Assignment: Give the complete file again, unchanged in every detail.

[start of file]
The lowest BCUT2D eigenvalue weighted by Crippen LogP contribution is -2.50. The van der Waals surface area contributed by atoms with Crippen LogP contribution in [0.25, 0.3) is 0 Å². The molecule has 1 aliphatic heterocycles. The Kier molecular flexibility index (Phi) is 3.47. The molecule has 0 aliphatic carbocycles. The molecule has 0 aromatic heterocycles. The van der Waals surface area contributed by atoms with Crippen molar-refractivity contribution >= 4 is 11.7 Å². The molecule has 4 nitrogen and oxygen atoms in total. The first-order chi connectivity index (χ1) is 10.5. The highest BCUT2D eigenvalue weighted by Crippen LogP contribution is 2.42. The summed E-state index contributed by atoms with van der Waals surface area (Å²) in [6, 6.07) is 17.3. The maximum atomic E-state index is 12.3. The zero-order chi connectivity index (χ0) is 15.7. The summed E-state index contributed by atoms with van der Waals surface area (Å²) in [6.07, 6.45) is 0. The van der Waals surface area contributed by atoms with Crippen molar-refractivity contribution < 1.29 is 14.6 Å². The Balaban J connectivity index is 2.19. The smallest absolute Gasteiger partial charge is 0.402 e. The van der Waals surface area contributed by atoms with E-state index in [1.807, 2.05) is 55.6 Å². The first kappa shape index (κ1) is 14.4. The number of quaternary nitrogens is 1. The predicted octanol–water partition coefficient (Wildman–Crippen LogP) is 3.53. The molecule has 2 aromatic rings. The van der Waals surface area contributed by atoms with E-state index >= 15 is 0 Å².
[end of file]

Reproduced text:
The lowest BCUT2D eigenvalue weighted by Crippen LogP contribution is -2.50. The van der Waals surface area contributed by atoms with Crippen LogP contribution in [0.25, 0.3) is 0 Å². The molecule has 1 aliphatic heterocycles. The Kier molecular flexibility index (Phi) is 3.47. The molecule has 0 aliphatic carbocycles. The molecule has 0 aromatic heterocycles. The van der Waals surface area contributed by atoms with Crippen molar-refractivity contribution >= 4 is 11.7 Å². The molecule has 4 nitrogen and oxygen atoms in total. The first-order chi connectivity index (χ1) is 10.5. The highest BCUT2D eigenvalue weighted by Crippen LogP contribution is 2.42. The summed E-state index contributed by atoms with van der Waals surface area (Å²) in [6, 6.07) is 17.3. The maximum atomic E-state index is 12.3. The zero-order chi connectivity index (χ0) is 15.7. The summed E-state index contributed by atoms with van der Waals surface area (Å²) in [6.07, 6.45) is 0. The van der Waals surface area contributed by atoms with Crippen molar-refractivity contribution < 1.29 is 14.6 Å². The Balaban J connectivity index is 2.19. The smallest absolute Gasteiger partial charge is 0.402 e. The van der Waals surface area contributed by atoms with E-state index in [1.807, 2.05) is 55.6 Å². The first kappa shape index (κ1) is 14.4. The number of quaternary nitrogens is 1. The predicted octanol–water partition coefficient (Wildman–Crippen LogP) is 3.53. The molecule has 2 aromatic rings. The van der Waals surface area contributed by atoms with E-state index >= 15 is 0 Å².